Skip to main content

NACDS lays down gauntlet against PBM lobby at Regional Chain Conference


NAPLES, Fla. — In the five years since he has led the National Association of Chain Drug Stores, president and CEO Steve Anderson has operated under a sound policy; so simple, it is the advice he gives his own children: “We don’t start any fights — but we sure are going to finish them.” On Monday, Anderson and NACDS chairman Bob Loeffler, who also serves as H-E-B chief administrative officer, told NACDS Regional Chain Conference attendees here, that now they are going to take that fight to the PBM lobby.

NACDS used the meeting to introduce the PBM threat as a new, third pillar to the critical policy issues it currently faces along with Medicaid AMP rule legislation and MTM reimbursement.

“Increased rancor on the part of the PBMs is accompanied by a damaging array of PBM practices, all of which you personally know too well,” Loeffler noted. “Let me throw out just a few and see if they sound familiar to you: lack of transparency; the frequency or should I say infrequency of updating MAC [maximum allowable cost] pricing; more margin compression each year; restricted networks; unreasonable and capricious audit rules; use of our patients’ data; blatant conflicts of interest including converting your patients to mandatory mail order; in short, topics that threaten the sustainability of many in this room, and that threaten the access and cost of care to the patients we serve.”

Anderson and Loeffler drew Regional Chain Conference attendees’ attention a recent series of ads funded by the Pharmaceutical Care Management Association that ask readers to choose between denying a fictitious child named “Maggie’s medications,” or cutting “pharmacy overpayments,” another fiction. “Raise your hands if you’ve ever had any pharmacy overpayments,” Loeffler said. In addition, to running its own ads that tell the industry’s simple story, “Pharmacies. The face of neighborhood health care,” Anderson and Loeffler also urged attendees to participate in its Rx Impact Day meetings next month.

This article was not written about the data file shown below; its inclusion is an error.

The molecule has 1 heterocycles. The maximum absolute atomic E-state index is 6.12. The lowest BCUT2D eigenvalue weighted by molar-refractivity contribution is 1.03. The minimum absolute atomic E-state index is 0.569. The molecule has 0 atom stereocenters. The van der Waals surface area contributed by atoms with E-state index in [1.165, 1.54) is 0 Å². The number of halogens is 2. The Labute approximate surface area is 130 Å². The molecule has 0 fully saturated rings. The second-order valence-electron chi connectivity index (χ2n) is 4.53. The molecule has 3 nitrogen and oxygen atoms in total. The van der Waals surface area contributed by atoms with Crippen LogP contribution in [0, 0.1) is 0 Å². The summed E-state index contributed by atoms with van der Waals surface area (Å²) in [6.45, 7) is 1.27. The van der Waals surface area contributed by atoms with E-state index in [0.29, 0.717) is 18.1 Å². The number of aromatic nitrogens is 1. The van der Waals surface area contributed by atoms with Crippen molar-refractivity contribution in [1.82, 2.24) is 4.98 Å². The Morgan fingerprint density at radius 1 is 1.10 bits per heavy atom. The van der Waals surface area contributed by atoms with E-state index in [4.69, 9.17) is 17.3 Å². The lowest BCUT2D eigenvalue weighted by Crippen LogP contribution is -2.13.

“If you can envision the possibility of your company being pushed off the edge of a cliff, as a result of policies that aren’t right and that jeopardize patient care, then you need to be with us in Washington, D.C., on March 21 and 22,” said NACDS chairman of the board Bob Loeffler of H-E-B. Loeffler referred to NACDS RxImpact Day on Capitol Hill, which will be held in Washington, D.C., on those dates.

Anderson promised to tell the story of community pharmacy as a “disruptive innovator,” borrowing the concept first advanced by Harvard Business professor and author Clayton Christensen, which also inspired the work of the late Steve Jobs at Apple, he said. Pharmacy is providing innovations that are creating new methods of healthcare delivery and that are lowering healthcare costs, he explained.

“If we position community pharmacy effectively as the face of neighborhood health care, this industry will emerge as a disruptive innovator and will create a positive long-term impact on healthcare delivery and for the good of patients. But we cannot just sit back and let that happen; we have to get out and fight for it,” Anderson said.

Interested in this topic? Sign up for our weekly Collaborative Care e-newsletter.

This ad will auto-close in 10 seconds